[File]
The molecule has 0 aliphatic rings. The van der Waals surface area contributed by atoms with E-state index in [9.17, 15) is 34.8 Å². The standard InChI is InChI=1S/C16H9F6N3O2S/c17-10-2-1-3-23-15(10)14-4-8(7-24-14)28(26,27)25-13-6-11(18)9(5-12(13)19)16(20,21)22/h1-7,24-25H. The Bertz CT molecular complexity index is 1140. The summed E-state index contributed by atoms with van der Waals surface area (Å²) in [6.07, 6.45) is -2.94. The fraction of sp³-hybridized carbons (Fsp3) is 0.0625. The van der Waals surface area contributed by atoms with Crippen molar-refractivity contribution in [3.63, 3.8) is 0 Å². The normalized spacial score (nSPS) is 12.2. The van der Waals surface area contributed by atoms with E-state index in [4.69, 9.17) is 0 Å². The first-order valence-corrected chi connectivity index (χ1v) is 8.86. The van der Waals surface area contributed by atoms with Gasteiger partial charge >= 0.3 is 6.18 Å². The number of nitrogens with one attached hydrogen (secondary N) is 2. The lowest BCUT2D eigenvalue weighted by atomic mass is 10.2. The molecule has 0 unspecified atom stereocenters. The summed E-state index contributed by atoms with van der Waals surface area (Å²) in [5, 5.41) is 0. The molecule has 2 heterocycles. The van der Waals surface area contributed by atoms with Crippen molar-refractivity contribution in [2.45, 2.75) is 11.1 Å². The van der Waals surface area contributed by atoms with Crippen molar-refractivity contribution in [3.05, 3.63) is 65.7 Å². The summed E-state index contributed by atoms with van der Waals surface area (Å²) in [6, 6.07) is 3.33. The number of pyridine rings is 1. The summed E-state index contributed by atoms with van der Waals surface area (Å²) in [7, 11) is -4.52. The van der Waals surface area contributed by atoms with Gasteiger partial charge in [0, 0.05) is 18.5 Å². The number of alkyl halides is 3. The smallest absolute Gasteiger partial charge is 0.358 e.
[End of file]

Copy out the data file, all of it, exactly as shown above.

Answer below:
The molecule has 0 aliphatic rings. The van der Waals surface area contributed by atoms with E-state index in [9.17, 15) is 34.8 Å². The standard InChI is InChI=1S/C16H9F6N3O2S/c17-10-2-1-3-23-15(10)14-4-8(7-24-14)28(26,27)25-13-6-11(18)9(5-12(13)19)16(20,21)22/h1-7,24-25H. The Bertz CT molecular complexity index is 1140. The summed E-state index contributed by atoms with van der Waals surface area (Å²) in [6.07, 6.45) is -2.94. The fraction of sp³-hybridized carbons (Fsp3) is 0.0625. The van der Waals surface area contributed by atoms with Crippen molar-refractivity contribution in [3.63, 3.8) is 0 Å². The normalized spacial score (nSPS) is 12.2. The van der Waals surface area contributed by atoms with E-state index in [4.69, 9.17) is 0 Å². The first-order valence-corrected chi connectivity index (χ1v) is 8.86. The van der Waals surface area contributed by atoms with Gasteiger partial charge >= 0.3 is 6.18 Å². The number of nitrogens with one attached hydrogen (secondary N) is 2. The lowest BCUT2D eigenvalue weighted by atomic mass is 10.2. The molecule has 0 unspecified atom stereocenters. The summed E-state index contributed by atoms with van der Waals surface area (Å²) in [5, 5.41) is 0. The molecule has 2 heterocycles. The van der Waals surface area contributed by atoms with Crippen molar-refractivity contribution in [2.45, 2.75) is 11.1 Å². The van der Waals surface area contributed by atoms with Crippen molar-refractivity contribution in [3.05, 3.63) is 65.7 Å². The summed E-state index contributed by atoms with van der Waals surface area (Å²) in [6, 6.07) is 3.33. The number of pyridine rings is 1. The summed E-state index contributed by atoms with van der Waals surface area (Å²) in [7, 11) is -4.52. The van der Waals surface area contributed by atoms with Gasteiger partial charge in [0, 0.05) is 18.5 Å². The number of alkyl halides is 3. The smallest absolute Gasteiger partial charge is 0.358 e.